Ahh, the joys of a new car. You walk out of the dealership, knowing that for at least three years or 36,000 miles, you are covered if you have a major repair issue.
But what if you are out of warranty and things start going wrong? The answer is usually a trip to the dealer or independent mechanic to diagnose problems. With mechanic labor rates often exceeding $100 per hour, even a “check” of what’s wrong can set you back big dollars.
To help save money diagnosing certain vehicle problems, you can use a scan tool or code reader. These easy-to-use tools can read and erase trouble codes, display, record and play back live diagnostic data and perform other tests.
These tools are very reasonably priced between $50 and $1000 depending on quality and features, and easily pay for themselves with one or two diagnoses.
Many engine and engine-related problems are first noticed when the dreaded “Check Engine” light illuminates on your dashboard. Since 1996, all vehicles made in the U.S. have a port called the OBD-II port (On Board Diagnostics-II), that’s usually located in the driver’s knee area. It’s there to help easily diagnose vehicle system problems.
When your check engine light turns on, the vehicle actually stores information on the problem in the form of “codes.” These codes are kept in memory so that problems can be pinpointed. If you get a check engine light, a code reader or scan tool can tell you where the problem lies, arming you with useful information when you seek professional help to get the problem repaired. The more you know about your vehicle systems, the lower the probability you’ll be taken for a ride by unscrupulous mechanics.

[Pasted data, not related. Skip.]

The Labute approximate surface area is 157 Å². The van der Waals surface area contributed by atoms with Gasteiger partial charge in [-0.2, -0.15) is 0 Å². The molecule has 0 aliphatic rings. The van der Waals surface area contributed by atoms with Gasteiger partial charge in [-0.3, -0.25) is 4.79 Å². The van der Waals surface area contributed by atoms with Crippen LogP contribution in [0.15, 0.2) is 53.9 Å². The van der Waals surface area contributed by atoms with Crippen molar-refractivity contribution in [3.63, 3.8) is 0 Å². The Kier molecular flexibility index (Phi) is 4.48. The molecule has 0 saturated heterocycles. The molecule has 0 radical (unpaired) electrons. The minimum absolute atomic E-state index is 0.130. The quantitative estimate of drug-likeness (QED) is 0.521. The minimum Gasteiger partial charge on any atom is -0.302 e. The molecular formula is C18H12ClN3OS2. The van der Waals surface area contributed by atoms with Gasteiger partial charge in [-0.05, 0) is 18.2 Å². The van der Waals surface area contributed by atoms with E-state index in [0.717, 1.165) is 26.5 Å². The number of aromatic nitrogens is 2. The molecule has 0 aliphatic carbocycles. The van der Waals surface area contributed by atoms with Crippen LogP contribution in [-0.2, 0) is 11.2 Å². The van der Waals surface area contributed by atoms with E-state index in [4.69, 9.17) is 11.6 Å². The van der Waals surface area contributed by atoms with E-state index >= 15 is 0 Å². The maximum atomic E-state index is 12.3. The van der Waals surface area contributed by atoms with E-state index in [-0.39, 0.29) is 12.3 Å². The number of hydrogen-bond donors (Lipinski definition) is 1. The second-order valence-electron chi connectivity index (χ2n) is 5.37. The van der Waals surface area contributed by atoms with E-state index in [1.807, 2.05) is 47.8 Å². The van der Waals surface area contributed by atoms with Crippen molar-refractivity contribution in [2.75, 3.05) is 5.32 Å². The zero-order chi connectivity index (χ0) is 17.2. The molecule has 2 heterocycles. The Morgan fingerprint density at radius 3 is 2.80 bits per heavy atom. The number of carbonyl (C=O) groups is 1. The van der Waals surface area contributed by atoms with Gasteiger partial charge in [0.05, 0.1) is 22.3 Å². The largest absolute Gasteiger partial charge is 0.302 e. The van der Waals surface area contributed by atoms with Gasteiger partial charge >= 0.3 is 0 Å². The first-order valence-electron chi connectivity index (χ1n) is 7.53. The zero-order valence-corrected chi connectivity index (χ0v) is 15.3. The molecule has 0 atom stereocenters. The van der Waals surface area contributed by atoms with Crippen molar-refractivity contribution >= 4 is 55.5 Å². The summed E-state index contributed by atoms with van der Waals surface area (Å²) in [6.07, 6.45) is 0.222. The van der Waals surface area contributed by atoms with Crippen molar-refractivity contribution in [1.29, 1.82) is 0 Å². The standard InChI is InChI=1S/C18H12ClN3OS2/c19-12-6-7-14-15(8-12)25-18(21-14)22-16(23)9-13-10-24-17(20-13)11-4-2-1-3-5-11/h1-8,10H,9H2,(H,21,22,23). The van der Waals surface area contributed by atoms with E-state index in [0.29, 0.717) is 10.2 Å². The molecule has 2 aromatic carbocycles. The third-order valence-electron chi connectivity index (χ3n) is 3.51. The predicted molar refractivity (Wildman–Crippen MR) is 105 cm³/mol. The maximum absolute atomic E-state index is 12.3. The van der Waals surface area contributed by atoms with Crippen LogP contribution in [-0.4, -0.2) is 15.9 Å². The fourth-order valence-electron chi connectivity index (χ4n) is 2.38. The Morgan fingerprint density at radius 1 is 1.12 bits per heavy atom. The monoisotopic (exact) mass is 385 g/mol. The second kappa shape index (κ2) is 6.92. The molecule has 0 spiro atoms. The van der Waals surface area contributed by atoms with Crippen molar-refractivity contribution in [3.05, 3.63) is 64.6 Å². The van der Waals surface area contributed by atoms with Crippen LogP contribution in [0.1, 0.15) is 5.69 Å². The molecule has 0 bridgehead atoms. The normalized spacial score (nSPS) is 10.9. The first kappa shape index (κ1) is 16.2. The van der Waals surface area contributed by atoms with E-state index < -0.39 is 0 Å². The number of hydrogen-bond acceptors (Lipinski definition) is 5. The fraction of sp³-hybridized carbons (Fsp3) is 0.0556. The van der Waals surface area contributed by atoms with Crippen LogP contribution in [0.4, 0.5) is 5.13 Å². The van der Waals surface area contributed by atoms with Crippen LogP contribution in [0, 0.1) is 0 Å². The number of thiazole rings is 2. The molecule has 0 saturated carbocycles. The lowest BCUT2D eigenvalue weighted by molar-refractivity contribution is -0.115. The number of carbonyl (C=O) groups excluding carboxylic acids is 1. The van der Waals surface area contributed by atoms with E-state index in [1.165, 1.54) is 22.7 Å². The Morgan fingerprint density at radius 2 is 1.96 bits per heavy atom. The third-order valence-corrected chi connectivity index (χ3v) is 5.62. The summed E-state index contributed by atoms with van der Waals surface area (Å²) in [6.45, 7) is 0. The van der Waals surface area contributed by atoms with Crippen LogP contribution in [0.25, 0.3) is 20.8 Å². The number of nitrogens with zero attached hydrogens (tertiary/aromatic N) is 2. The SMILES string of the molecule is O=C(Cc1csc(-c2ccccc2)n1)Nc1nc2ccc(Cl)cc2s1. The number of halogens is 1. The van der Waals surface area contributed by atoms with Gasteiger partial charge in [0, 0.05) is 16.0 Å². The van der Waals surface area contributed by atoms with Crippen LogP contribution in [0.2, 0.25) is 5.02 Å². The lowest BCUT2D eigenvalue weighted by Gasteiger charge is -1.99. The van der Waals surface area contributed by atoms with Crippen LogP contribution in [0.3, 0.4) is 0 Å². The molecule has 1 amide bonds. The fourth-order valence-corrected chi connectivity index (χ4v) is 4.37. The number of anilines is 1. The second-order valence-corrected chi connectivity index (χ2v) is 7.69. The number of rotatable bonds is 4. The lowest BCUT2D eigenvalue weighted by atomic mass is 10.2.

Here’s how scan tools and code readers work: Turn your vehicle’s key to the “on “ position. Attach the tool. The tool will access the vehicle’s memory and report what problems exist by displaying one or more engine codes.
To prepare for this column, I attached an Actron CP9190 Elite Scan Tool Pro to my neighbor Paul’s 2006 Volvo S40 with 42,000 miles. The car’s check engine light had recently illuminated, so it was the perfect test “mule.” Actron scan tools are very intuitive. Once attached, it read memory and displayed one code for a faulty oxygen sensor. Paul had noticed a marked dropoff in fuel economy before the check engine light came on, but attributed it to the cold weather and his desire to fully warm up the car before he drove off in the morning. It should be noted that there are two types of engine codes, generic and vehicle specific. For example, your Buick may list a different code set from Paul’s Volvo. Generic codes are shared among all U.S. made, emissions compliant vehicles. For example PO199 – Engine Oil Sensor Intermittent, is a generic code. The Actron CP9190 also allows you to print the data your tool finds, once again arming you with data to share with your mechanic. In Paul’s case, he picked up a new oxygen sensor from a local parts store for about $100, and installed it himself. Total time to install? About 50 minutes. Total money saved? He was quoted $470 at a Volvo dealer. And his gas mileage returned to normal, saving him even more money.
As always, before you engage in any DIY activities on your vehicle, make sure you’ve covered all of the safety bases first. Read the manual that comes with the tool, and protect your hands, eyes and ears.
Visit www.actron.com for more details. The CP9190 Elite Scan Tool Pro is available discounted online for about $280, some $370 cheaper than its suggested retail price.
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